It’s been a relaxed and sultry summer in Berlin despite the demonstrations that have taken place over the conflict in Gaza. The usual crowds are filling the Biergartens, Eiscafes, and coffee houses in search of their refreshment of choice. Absent an invitation to demonstrate for a lasting peace and a two-state solution, I’ve opted for coffee research over political activism for the time being. Little did I know that following the java trail in Berlin would be the latest of many recent “I must be over the hill” experiences.
As if I hadn’t already been left in the dust by all the newest technological and cultural trends, I’ve now discovered that I’m on the sidelines of Berlin’s “third wave coffee” culture. While I prowl the streets of Berlin in search of old world cafes that remind me of the places my nana and papa brought me as a child, the rest of Berlin’s coffee addicts are sipping flat whites in bare bones coffee shrines tucked into hip little pockets of the urban landscape. Even the rich and blood-pumping brew that I used to drink on a daily basis at Peet’s Coffee in Berkeley no longer makes the cut among those who’ve relegated that cuppa joe to the Second Wave.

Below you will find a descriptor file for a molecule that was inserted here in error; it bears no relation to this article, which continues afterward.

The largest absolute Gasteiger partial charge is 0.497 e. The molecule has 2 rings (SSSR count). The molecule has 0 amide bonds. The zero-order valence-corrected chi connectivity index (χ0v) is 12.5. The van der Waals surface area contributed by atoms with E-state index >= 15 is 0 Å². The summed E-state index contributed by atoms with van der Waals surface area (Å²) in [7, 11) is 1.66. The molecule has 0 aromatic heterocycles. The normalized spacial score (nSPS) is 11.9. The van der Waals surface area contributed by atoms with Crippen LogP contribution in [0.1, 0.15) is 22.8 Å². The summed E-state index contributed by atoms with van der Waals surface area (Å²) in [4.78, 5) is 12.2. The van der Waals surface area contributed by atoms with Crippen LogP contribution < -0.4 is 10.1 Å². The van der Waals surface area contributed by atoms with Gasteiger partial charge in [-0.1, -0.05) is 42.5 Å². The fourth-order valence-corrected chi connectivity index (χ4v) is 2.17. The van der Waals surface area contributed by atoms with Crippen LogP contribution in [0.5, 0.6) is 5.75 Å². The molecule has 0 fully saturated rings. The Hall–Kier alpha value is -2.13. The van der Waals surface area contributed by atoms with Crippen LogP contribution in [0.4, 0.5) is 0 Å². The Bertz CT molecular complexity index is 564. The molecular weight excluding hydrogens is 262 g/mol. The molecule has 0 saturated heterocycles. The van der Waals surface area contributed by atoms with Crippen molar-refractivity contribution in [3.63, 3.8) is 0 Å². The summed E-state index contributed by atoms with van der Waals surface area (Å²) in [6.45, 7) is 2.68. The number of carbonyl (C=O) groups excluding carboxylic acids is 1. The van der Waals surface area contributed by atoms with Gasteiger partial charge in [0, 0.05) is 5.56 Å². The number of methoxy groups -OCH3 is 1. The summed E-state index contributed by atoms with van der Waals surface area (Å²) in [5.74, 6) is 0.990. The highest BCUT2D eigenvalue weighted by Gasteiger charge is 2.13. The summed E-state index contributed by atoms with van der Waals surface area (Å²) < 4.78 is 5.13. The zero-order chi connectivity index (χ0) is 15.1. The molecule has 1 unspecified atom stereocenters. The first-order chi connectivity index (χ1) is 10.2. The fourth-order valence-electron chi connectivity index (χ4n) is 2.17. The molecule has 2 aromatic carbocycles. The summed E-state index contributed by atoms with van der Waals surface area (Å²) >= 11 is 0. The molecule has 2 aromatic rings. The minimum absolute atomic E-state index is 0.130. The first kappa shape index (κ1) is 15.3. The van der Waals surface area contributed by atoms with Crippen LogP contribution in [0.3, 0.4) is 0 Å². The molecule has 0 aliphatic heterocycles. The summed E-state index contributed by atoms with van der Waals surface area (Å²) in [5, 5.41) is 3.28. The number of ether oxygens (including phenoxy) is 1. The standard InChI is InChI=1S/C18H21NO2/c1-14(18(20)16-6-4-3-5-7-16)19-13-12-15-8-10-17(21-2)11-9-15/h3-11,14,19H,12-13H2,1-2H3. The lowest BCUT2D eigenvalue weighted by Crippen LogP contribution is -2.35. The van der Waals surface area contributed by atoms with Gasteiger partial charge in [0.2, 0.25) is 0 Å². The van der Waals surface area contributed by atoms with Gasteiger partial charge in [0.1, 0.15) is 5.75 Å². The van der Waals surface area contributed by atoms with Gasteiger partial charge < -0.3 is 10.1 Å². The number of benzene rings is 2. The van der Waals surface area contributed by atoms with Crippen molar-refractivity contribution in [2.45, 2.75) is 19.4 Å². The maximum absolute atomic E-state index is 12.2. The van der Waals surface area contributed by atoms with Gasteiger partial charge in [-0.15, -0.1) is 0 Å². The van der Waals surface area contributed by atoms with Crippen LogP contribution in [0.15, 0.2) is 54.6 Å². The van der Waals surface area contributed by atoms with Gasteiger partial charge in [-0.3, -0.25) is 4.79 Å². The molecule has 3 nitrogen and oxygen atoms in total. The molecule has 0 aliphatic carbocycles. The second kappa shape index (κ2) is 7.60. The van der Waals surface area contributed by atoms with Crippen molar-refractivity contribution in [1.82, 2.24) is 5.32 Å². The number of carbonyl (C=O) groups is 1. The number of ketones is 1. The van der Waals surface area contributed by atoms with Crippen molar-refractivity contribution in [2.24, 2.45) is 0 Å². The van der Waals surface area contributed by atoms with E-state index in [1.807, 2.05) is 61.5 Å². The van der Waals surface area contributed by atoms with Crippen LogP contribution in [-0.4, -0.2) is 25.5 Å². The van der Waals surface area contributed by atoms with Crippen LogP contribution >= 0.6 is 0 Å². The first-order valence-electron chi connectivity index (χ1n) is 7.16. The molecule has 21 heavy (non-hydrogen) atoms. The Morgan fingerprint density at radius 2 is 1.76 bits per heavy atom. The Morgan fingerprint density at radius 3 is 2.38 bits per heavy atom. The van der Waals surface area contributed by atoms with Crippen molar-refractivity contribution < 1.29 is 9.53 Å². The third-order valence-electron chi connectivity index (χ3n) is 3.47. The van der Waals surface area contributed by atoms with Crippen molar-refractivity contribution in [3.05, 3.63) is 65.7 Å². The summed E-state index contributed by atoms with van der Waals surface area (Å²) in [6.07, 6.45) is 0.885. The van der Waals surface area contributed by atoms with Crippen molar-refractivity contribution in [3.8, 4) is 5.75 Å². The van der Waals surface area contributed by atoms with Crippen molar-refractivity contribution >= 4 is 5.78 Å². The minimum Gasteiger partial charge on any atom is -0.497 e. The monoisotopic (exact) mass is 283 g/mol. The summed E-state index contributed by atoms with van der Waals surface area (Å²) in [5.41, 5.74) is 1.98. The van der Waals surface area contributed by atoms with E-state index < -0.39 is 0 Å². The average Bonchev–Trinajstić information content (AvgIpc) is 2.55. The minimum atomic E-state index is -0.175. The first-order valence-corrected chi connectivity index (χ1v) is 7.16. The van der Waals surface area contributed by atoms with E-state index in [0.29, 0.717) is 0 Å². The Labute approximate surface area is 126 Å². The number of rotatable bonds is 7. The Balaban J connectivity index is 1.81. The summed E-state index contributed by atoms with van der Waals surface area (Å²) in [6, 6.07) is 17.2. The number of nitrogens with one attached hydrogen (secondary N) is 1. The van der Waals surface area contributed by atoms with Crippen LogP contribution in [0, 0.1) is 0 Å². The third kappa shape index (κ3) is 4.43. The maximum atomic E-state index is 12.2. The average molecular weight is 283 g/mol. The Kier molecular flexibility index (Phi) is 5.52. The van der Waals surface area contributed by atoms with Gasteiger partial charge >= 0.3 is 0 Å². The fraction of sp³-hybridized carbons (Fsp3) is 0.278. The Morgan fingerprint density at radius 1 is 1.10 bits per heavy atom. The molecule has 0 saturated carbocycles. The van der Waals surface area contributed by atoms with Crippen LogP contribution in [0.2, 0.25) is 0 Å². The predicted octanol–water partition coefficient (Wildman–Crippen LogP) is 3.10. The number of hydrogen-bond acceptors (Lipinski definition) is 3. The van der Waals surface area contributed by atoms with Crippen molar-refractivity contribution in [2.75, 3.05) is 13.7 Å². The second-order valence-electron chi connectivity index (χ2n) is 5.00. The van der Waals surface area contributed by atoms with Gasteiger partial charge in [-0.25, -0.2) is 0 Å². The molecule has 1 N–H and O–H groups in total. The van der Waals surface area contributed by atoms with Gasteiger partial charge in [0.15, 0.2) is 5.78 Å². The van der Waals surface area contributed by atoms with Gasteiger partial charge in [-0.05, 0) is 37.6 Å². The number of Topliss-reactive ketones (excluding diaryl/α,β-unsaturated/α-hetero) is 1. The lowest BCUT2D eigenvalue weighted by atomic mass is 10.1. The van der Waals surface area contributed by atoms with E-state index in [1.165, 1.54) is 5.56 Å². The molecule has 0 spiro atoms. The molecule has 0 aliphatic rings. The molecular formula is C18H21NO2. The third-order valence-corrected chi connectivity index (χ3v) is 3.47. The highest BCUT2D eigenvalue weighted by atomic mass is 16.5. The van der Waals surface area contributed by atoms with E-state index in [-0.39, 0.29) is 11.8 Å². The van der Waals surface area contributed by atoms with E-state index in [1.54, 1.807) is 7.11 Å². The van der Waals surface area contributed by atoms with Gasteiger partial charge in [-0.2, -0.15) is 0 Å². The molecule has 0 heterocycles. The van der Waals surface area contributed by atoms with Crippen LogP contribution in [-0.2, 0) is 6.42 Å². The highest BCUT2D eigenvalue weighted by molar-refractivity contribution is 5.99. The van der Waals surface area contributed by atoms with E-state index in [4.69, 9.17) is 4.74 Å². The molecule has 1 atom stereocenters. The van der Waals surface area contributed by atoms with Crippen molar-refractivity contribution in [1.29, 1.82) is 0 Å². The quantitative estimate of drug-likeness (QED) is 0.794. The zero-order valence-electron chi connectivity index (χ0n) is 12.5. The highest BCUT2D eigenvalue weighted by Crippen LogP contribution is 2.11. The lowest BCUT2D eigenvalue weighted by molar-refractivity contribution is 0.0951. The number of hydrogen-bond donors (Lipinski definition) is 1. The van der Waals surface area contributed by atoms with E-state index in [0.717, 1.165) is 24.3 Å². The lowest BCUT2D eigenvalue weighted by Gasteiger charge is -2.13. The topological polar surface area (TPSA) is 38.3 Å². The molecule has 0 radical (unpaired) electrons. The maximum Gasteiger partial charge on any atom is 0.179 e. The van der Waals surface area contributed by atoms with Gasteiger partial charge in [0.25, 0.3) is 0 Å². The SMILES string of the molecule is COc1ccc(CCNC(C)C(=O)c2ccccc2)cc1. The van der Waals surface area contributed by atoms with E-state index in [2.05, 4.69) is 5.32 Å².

To initiate ourselves, Brian and I are making our way through Slow Travel Berlin’s Guide to Berlin’s 3rd Wave Coffee Shops. Aside from a few lukewarm espresso drinks at places I won’t mention, our third wave coffee tour has pumped some energy into our limbs during hot summer afternoons in the city. Am Ende der Welt has come closest to serving up the perfect cup, and it’s not as hard to find as the name suggests. But I’m not yet ready to give up my quest for old world cafe culture. Fortunately we’ll be in Leipzig next week where we’ll have a chance to stop in at one of the oldest coffee houses in Europe.